The case involves a Sub S Corp, Bantam Leasing, Inc., but Sub S concepts don’t determine the outcome.

No, Judge Goeke unpacks the concept of the idle asset. Here’s Judge Goeke’s take: “…Shanda Douglas was the sole owner and officer of Bantam. Charles Douglas was an employee of Bantam, which operates an over-the-road trucking business.

“Roughly 75 percent of Bantam’s business is classified as ‘critical timing’ delivery services. In this line of work, punctual dispatch of cargo is important as Bantam’s accounts could be placed in jeopardy should Bantam fail to deliver on time. Mr. Douglas believed an aircraft would minimize the risk of losing customers on account of tardy delivery, not by moving freight but by potentially replacing drivers who become ill or who are unable to continue. Mr. Douglas consulted his certified public accountant … about the tax aspects of purchasing an aircraft.” 2011 T.C. Mem. 214, at p. 3.

Charley didn’t do things by halves. He bought one plane, sold it, bought another, wrote off the maximum expense permitted by Section 179, and wrote off operating expenses of the plane as well. Only one problem–Charley couldn’t fly a plane, and neither could Shanda. In fact, Bantam hadn’t a single employee, contractor or drinking buddy who could fly anything.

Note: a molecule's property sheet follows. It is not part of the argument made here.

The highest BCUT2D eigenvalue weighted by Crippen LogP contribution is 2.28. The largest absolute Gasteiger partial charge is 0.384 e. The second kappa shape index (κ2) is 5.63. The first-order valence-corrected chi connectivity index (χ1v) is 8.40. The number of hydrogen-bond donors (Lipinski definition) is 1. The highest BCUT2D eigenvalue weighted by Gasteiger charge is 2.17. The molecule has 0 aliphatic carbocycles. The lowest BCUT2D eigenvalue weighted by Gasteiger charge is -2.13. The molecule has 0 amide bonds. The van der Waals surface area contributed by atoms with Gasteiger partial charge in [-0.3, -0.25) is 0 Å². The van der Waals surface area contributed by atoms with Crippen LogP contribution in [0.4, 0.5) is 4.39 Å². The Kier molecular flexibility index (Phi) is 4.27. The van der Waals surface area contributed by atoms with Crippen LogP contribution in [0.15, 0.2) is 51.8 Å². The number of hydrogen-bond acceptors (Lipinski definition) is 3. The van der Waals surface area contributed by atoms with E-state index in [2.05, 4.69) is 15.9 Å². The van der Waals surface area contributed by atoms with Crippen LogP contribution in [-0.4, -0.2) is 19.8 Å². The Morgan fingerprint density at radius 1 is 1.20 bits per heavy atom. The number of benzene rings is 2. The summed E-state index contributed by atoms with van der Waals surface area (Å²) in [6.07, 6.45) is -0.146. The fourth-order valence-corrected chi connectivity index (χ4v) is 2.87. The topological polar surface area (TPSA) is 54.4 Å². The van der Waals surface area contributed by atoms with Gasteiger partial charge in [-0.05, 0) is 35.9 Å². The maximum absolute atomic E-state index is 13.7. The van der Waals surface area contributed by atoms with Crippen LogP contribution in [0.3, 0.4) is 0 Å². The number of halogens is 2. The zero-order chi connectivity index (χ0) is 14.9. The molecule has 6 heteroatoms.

So Charley took to the skies, but by the time the year at issue arrived, all Charley had was a student license, the aerial equivalent of a learner’s permit. Neither Charley nor anyone else used the plane to deliver a spare driver, a spare tire or anything else. All Charley used the plane for was to take flying lessons.

IRS grounded Charley with a heavier-than-air deficiency. IRS argued that the Section 179 deduction only becomes available when the property is placed in service, that is, ready, willing and able to be used for a specified function. The plane was placed in service, right enough, but the purpose was personal use, not business use. Thus, no deduction.

Charley’s lawyers argued “idle asset”, that is, an asset ready, willing and able but awaiting the right moment for business use.